Peter Sarsgaard, Harold in Italy

Two unrelated morning names today: the actor Peter Sarsgaard, the Berlioz symphony Harold en Italie.

Sarsgaard. From Wikipedia, the briefest summary of the actor’s substantial career:

John Peter Sarsgaard (… born March 7, 1971) is an American actor [in film, television, and theatre], best known for his role in the 2004 comedy-drama Garden State. He landed his first feature role in the movie Dead Man Walking in 1995.

… Sarsgaard is married to actress Maggie Gyllenhaal.

The actor’s range is considerable, but he’s known for taking a number of rough or threatening roles. Here he is in an informal photo, looking amiable and hunky:

Harold. From Wikipedia, with a nice back-story:

Harold en Italie, Symphonie en quatre parties avec un alto principal (English: Harold in Italy, Symphony in Four Parts with Viola Obbligato), Op. 16, is Hector Berlioz’s second symphony, written in 1834.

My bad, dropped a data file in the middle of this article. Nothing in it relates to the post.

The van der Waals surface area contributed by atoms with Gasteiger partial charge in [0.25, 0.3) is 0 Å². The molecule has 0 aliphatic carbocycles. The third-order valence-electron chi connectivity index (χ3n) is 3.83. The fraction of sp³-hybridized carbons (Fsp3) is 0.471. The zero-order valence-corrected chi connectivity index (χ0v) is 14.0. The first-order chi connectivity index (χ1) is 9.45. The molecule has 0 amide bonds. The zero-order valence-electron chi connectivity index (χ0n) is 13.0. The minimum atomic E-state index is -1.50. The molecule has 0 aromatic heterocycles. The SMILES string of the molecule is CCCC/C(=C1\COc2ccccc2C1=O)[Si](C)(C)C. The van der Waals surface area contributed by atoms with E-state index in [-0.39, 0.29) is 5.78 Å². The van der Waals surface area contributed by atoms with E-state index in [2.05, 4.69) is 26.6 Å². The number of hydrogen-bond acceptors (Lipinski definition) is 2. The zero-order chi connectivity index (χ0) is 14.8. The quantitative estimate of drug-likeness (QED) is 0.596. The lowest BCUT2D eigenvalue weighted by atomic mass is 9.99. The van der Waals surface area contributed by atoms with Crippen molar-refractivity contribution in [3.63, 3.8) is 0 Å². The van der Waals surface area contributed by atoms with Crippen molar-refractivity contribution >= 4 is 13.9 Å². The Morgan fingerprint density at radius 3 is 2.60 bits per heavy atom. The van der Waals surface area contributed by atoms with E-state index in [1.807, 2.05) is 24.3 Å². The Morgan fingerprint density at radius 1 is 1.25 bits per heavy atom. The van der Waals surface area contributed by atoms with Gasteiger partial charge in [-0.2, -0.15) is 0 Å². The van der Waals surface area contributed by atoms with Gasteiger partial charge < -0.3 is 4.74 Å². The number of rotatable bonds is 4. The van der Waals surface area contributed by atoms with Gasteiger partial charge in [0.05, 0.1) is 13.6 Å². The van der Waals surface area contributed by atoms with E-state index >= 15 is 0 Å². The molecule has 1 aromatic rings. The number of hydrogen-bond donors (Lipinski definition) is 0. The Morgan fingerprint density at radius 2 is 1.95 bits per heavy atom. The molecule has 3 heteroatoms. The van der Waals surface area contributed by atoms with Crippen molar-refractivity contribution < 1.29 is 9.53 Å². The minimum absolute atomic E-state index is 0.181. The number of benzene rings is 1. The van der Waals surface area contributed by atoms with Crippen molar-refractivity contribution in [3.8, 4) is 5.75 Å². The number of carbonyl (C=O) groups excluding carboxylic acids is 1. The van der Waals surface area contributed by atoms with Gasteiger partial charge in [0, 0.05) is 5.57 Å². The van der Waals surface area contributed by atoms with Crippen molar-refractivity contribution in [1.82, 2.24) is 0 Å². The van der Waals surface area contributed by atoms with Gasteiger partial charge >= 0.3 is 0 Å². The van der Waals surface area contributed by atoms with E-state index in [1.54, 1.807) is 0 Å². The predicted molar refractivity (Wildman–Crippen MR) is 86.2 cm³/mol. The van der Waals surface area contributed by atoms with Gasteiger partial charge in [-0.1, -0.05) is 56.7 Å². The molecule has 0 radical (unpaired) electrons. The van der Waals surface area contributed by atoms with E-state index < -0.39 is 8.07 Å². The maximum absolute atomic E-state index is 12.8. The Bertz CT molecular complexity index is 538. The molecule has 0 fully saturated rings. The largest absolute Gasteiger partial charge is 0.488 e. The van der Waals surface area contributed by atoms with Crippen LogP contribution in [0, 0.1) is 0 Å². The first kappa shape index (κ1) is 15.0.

Niccolò Paganini (1782–1840) encouraged Berlioz (1803–1869) to write Harold en Italie. The two first met after a concert of Berlioz’s works conducted by Narcisse Girard on 22 December 1833, three years after the premiere of Berlioz’s Symphonie fantastique. Paganini had acquired a superb viola, a Stradivarius—”But I have no suitable music. Would you like to write a solo for viola? You are the only one I can trust for this task.”

… Lord Byron’s poem Childe Harold’s Pilgrimage inspired the mood of Harold. Berlioz wrote, “My intention was to write a series of orchestral scenes, in which the solo viola would be involved as a more or less active participant while retaining its own character. By placing it among the poetic memories formed from my wanderings in the Abruzzi, I wanted to make the viola a kind of melancholy dreamer in the manner of Byron’s Childe-Harold.”

A performance (audio only) of the first movement, with violist William Primrose and the Boston Symphony Orchestra under Charles Munch, is available here.

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